Do we hear God’s voice cry out? Are we listening?  Do we come together with the ones without a voice, the forgotten and ignored?

In this, we are one flesh. Whatever our gender, class, race, sexuality, wealth, age or health.
We live in Christ. We are one flesh. And by the power of the Spirit, we are to listen.

To listen to what entices us, and to ask, is this the way of God?
To listen to what entices us, and ask if it names the dignity and equality of others.
To listen to what entices us, and to seek what it is a blessing for all.

We all have a share in these tasks: and for some of us, because of the stories we’ve been told, it’s a time to listen; for some of us, because of the stories we’ve been told, it’s a time to be heard.

Sparrow Bonnie Murray

That process of speaking and being heard takes time. It doesn’t just happen in the public square but in our one to one relationships. 

Jesus moves us from the public realm of our rooftops; to the intrinsic value of every human life. He invites us to look upon a sparrow. To see the thing that is small and seemingly insignificant; and to know that God’s tender care for even the tiniest thing extends also to us. 

Just as the sparrow is precious, so are we: God knows the hairs of our head, the thoughts of our hearts, our cries and our songs. Dare we extend that loving regard to each other - seeing each other as who we are - with our burdens and privileges, our gifts and our needs?

And seeing each other dare we employ our freedom as members of one body, to stand against all the harmful longings of the flesh that entice us - of power used for self. 

Dare we do this, together, hearing our stories: hearing the hope and challenge, the cries and dreams.  For in this we find our peace.

Wallsily Kandinsky - Composition VII

The language of peace that Jesus uses is full of conflict and division; it really challenges us about tour priorities. 

This image by Kandinsky is full of bold lines, and vibrant colours; it’s full of overlapping forms and shapes. We may not see it immediately, but in it are the biblical themes of the apple tasted in Eden - the moment our longings for power and knowledge enticed. It speaks of judgement - and how we use our freedom; but it also speak of resurrection and the gift of new life. 

Jesus speaks of this life that comes when we lose it for his sake, and the sake of God’s kingdom of justice and righteousness. The conflict of which he speaks is not destructive but creative. It is not bent towards destruction, but liberation.

Writing in her book Seeking God, Esther de Wall writes of the stability we find in God’s love for us; it means that we don’t run from where battles are being fought, but that rather we have to stand still where the real issues have to be face.

This way of being is based on Gospel paradox of losing life and finding it.

How do we employ our freedom - for self fulfilment or to the struggle of liberation for all?

Martin Luther King -  Huffington Post

Perhaps this is evoked most powerfully - and in a way which frames the question in a practical way - by Martin Luther King. He said:  Cowardice asks the question, ‘is it safe?’ Expediency asks the question, ‘is it politic?’ Vanity asks the question, ‘is it popular?’ But conscience asks the question, ‘is it right?’ And there comes a time when one must a position that is neither safe, nor politic, nor popular, but one must take it because one’s conscience tell one that it is right.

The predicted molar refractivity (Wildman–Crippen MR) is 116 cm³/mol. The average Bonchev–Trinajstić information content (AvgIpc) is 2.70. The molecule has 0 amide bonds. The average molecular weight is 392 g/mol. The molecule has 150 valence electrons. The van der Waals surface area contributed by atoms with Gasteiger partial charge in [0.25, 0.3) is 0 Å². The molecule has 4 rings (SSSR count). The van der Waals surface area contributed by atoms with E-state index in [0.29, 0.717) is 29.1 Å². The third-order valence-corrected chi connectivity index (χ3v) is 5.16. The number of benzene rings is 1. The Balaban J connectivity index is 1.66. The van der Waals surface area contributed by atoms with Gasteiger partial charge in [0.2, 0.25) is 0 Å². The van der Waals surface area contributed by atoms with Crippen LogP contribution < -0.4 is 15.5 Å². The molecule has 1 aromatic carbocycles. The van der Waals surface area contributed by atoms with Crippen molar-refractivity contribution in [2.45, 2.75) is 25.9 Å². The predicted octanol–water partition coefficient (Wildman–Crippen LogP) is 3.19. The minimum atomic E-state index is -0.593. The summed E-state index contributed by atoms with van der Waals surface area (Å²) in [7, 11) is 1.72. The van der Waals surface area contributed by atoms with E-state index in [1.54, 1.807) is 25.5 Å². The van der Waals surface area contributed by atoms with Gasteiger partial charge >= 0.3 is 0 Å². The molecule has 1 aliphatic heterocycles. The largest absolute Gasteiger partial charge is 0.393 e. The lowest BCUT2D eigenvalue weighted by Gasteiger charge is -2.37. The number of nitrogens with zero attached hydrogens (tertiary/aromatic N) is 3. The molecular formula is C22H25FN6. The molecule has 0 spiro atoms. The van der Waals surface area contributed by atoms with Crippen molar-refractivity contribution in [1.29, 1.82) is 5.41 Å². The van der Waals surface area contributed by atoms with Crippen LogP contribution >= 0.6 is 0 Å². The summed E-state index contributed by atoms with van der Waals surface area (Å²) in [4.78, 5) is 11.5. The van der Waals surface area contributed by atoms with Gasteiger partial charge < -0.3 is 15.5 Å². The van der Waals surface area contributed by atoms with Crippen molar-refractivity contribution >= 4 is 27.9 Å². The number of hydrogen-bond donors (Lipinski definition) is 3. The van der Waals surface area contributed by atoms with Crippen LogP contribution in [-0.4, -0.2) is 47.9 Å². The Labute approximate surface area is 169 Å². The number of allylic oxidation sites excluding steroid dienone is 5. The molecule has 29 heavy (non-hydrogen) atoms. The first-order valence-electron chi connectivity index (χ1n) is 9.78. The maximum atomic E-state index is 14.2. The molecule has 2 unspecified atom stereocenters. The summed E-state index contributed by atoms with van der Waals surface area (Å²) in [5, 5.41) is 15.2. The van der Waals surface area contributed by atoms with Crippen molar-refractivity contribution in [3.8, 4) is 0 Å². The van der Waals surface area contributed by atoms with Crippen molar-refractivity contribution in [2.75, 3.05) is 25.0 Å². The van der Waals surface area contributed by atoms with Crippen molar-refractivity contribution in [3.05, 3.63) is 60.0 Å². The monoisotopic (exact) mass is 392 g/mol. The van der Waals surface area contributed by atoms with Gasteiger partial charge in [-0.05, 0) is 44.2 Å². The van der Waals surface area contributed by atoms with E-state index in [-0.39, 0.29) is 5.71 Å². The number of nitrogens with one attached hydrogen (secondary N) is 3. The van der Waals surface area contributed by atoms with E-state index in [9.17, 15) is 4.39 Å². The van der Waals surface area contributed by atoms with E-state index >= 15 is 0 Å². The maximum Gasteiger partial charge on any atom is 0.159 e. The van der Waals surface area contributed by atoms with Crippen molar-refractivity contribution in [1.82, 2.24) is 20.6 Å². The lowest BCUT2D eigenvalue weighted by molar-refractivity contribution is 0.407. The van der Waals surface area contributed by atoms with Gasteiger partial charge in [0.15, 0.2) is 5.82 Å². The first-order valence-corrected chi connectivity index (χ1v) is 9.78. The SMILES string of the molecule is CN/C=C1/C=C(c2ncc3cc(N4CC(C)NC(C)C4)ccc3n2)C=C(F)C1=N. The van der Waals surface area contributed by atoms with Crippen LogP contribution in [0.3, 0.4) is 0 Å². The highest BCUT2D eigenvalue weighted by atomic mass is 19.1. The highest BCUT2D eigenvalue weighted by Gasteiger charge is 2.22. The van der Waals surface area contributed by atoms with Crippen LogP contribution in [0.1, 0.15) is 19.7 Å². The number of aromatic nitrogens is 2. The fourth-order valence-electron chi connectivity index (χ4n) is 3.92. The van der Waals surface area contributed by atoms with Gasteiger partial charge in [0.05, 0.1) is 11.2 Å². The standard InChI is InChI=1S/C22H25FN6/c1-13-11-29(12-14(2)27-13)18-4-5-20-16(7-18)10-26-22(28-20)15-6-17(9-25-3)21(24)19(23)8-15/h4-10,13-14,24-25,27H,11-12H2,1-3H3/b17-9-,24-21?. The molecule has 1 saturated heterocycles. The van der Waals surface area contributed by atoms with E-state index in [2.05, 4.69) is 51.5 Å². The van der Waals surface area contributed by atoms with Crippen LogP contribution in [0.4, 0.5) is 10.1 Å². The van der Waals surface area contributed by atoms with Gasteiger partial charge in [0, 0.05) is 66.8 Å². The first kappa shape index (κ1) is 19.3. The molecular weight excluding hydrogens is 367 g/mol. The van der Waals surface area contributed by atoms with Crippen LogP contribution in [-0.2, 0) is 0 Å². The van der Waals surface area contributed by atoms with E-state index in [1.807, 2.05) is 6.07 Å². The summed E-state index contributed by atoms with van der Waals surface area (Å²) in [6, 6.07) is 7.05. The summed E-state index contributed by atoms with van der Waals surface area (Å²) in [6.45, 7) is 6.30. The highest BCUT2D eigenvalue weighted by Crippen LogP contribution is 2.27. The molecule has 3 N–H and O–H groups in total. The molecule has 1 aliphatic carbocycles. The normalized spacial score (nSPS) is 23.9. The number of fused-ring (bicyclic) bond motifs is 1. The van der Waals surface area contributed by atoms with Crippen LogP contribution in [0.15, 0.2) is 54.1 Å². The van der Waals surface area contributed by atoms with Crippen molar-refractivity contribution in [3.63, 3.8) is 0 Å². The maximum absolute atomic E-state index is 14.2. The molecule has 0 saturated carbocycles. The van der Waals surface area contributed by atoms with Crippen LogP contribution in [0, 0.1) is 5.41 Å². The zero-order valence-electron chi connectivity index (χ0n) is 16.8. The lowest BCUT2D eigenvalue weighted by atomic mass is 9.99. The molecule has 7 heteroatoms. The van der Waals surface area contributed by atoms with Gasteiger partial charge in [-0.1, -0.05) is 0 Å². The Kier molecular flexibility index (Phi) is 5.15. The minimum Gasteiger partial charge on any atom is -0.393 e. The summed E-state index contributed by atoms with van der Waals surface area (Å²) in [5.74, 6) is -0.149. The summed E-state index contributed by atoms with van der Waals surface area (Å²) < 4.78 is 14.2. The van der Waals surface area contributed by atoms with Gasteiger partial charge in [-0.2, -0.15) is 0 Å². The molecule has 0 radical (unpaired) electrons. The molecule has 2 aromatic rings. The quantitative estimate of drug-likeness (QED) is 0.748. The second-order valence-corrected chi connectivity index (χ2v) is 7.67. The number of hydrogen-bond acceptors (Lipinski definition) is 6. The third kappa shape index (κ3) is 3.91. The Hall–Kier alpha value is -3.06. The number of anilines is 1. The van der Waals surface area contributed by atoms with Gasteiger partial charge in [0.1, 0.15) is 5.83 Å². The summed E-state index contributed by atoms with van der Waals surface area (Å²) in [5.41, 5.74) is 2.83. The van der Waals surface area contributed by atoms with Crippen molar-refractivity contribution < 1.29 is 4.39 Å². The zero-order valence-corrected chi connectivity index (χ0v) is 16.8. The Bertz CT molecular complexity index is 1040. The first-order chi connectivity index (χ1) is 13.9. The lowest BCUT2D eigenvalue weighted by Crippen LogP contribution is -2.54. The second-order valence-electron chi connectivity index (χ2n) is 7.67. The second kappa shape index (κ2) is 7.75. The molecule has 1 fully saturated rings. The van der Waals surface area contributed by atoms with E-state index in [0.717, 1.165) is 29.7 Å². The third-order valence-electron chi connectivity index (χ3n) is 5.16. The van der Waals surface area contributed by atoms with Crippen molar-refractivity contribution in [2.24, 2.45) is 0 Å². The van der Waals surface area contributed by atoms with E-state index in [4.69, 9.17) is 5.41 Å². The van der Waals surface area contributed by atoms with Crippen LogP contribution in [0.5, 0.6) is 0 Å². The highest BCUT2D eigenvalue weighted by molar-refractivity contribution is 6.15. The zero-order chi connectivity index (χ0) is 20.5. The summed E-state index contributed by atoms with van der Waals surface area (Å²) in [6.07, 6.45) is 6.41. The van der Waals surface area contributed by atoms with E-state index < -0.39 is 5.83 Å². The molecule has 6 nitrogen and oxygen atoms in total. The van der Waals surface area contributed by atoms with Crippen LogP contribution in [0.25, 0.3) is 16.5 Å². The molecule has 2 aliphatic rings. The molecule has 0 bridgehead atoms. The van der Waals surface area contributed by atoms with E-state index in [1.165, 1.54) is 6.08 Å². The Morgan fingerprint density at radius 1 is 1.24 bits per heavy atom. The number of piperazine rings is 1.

We are called to do what is right. To listen carefully and to be willing to change; to cry out in the expectation that we will be heard; to sing a song that brings joy and hope.

Crucifixion - Lindiwe Mvemve

We all have a role in this Kingdom of change:  

Are you a caregiver: nurture and nourish people around me via creation and sustaining community of care, joy and connection.

Or perhaps your freedom is employed in being a disrupter: taking uncomfortable or risky actions to shake up the status quo, raise awareness and build power.

Do you like to teach and guide - using gifts of discernment and wisdom?

Are you called to the work of telling stories - sharing experience and histories in words and art in order to shape a community moving forward together?

Or are you visionary - setting out possibilities, hopes and dreams, reminding us of our direction?

Are you someone who helps us weave lives together? Or someone gifted in tending to the traumas of oppression and isolation?

We need all these gifts - deploying our individual freedoms for the sake of God’s call to love, justice and mercy.

Madonna and child - Chris Gollon

And we do it not in our own strength. But because God so loved the world. So loved the world that God’s very self dwelt among us in flesh of our flesh. Taking the apple. 

The apple in our hand reflects our tendency to mess things up; the apple in the hand of Mary, as Jesus reaches out to take it, reflects God’s capacity to love and forgive.

Let us pray:

Lord, you have taught us that all our doings without love are nothing worth:
send your Holy Spirit and pour into our hearts that most excellent gift of love,
the true bond of peace and of all virtues,
without which whoever lives is counted dead before you.
Grant this for your only Son Jesus Christ's sake,
who is alive and reigns with you, in the unity of the Holy Spirit,
one God, now and for ever. Amen.

©  Julie Gittoes 2020